A serial killer in the United States admitted to killing and dismembering 17 boys and men. For those crimes he is serving a life sentence in prison. But prison records show that he has received, as of March this year, over $12,000 from letter writers around the world from as far away as France and South Africa, including a donation of $5,920 from a London woman. “One woman said she wanted to teach [him] about Jesus, so she sent him $350, along with some Bible literature,” says The New York Times. “Another woman sent $50 so that [he] could buy ‘cigarettes, stamps and envelopes’ in prison.” He spent most of the money, even though the relatives of his victims have not received a penny of the more than $80 million in judgments obtained against him. According to the prison warden, no law forbids prisoners from soliciting financial assistance, as long as no fraud is committed.
Why Peace Attempts Fail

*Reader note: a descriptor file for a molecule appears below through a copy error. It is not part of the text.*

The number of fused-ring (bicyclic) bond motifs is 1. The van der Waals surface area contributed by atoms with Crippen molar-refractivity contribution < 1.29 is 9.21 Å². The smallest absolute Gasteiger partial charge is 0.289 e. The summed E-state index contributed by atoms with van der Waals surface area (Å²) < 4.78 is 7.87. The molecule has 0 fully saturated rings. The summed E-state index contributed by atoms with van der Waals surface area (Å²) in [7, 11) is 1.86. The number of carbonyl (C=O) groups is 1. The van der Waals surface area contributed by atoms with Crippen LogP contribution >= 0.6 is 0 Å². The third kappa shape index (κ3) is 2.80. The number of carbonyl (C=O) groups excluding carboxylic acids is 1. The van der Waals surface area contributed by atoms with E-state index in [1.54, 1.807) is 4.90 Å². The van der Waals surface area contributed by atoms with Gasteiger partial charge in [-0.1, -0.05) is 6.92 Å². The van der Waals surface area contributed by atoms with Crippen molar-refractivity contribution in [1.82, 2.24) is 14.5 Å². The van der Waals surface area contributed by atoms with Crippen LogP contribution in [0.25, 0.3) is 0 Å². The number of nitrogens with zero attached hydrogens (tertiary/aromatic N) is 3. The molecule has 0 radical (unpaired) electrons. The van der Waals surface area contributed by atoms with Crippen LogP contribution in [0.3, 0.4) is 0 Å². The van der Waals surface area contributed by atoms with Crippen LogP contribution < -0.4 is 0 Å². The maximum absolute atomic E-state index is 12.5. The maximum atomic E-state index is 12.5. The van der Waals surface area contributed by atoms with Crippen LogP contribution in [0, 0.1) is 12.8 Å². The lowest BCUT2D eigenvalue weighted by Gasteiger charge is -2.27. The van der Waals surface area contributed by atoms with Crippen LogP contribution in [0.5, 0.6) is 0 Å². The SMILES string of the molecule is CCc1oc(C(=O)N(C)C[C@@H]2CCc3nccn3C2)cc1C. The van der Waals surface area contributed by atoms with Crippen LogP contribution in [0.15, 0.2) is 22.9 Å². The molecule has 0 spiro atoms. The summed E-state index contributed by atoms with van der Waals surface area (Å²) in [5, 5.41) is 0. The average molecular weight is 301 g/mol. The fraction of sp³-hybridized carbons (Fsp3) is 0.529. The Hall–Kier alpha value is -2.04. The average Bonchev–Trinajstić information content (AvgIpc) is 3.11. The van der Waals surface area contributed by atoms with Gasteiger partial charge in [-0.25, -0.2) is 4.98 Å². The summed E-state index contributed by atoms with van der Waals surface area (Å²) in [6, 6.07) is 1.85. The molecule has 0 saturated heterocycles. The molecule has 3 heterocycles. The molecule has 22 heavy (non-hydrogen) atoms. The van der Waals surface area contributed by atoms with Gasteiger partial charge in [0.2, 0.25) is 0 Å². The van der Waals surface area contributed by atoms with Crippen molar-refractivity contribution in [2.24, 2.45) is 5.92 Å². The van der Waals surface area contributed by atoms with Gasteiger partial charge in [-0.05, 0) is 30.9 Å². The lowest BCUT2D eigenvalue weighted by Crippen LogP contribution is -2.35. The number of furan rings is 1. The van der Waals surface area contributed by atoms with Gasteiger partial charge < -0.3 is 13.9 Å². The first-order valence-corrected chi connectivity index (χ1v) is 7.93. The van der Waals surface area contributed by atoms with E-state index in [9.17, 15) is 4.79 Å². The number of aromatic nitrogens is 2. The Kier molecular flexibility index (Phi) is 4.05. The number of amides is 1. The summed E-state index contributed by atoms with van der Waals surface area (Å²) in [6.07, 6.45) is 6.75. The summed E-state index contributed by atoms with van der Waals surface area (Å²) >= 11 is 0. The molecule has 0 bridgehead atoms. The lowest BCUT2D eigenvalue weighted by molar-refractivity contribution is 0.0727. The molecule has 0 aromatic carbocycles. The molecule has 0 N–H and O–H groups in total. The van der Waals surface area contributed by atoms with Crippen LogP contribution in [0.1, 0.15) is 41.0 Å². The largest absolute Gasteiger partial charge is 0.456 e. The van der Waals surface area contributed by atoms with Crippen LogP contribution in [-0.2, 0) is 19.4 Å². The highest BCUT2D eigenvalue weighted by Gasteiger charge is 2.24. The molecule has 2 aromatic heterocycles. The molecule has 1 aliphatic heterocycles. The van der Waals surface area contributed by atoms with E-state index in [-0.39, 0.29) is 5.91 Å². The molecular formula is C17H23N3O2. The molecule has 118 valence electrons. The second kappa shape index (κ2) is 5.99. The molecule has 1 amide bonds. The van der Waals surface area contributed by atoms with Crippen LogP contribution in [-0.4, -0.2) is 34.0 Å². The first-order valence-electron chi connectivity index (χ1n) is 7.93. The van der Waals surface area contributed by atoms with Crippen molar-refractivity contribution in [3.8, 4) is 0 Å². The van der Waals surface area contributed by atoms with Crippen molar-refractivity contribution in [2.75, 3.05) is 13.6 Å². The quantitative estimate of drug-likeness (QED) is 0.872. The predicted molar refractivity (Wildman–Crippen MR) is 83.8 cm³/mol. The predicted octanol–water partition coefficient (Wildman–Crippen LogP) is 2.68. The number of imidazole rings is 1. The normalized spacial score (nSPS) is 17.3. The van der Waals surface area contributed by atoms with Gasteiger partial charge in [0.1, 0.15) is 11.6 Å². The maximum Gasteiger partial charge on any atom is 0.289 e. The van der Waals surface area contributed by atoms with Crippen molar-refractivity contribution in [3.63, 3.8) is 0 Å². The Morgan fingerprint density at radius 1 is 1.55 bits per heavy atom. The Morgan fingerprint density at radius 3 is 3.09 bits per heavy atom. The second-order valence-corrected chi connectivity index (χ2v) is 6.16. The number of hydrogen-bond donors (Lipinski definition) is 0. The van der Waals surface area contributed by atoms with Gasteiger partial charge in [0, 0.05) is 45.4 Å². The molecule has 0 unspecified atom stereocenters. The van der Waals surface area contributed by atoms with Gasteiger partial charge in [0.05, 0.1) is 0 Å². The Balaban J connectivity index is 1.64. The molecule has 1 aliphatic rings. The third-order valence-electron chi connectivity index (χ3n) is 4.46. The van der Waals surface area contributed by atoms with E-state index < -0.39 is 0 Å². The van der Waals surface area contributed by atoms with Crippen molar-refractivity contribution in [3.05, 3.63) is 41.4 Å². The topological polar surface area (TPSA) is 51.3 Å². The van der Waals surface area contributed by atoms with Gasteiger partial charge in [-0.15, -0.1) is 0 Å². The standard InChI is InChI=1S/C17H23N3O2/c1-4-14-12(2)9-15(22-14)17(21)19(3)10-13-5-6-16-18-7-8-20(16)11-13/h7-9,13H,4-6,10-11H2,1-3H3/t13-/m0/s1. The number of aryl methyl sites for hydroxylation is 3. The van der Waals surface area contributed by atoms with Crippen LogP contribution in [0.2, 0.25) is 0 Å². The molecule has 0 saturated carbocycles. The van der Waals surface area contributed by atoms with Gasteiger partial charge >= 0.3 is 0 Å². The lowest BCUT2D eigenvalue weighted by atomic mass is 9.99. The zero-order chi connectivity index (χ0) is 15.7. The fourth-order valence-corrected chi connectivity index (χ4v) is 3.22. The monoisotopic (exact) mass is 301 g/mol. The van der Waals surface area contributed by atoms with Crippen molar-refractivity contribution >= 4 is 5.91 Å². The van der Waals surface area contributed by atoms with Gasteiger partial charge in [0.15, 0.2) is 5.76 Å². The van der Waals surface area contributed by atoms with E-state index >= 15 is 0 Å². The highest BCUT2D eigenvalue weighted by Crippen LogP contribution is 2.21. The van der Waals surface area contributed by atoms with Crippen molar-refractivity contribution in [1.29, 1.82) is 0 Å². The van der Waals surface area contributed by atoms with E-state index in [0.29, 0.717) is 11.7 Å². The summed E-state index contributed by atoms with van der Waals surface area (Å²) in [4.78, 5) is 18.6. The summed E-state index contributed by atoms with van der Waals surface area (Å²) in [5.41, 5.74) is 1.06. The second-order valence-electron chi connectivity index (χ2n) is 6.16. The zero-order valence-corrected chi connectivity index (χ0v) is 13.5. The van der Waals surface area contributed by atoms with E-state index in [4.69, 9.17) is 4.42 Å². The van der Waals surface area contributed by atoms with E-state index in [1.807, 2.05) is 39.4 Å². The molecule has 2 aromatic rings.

“The 35 wars that the world took with it into 1994 confirm Scripture’s dour prediction that there will always be wars and rumors of wars,” says a Toronto Star article. (This statement is inaccurate. In fact the Bible predicts that wars will soon cease. See Isaiah 2:2-4.) “All three dozen wars raging in the world today are fights within single states—none is a fight between states.” The intensifying of these civil wars points to the inability of world agencies to peacefully resolve disputes. “As long as aggrieved groups know that the UN cannot hold its member states to minimum standards of behavior and human rights, they will continue to resort to violence to press their claims,” the article notes. “There are virtually no post-World War II examples of the great military strength of Northern states being used successfully to end interstate or civil conflicts in the Third World or elsewhere.” In fact, the money still being spent preparing for interstate war actually helps contribute to the civil conflicts by using up funds that could have been used to improve the conditions that lead to civil wars.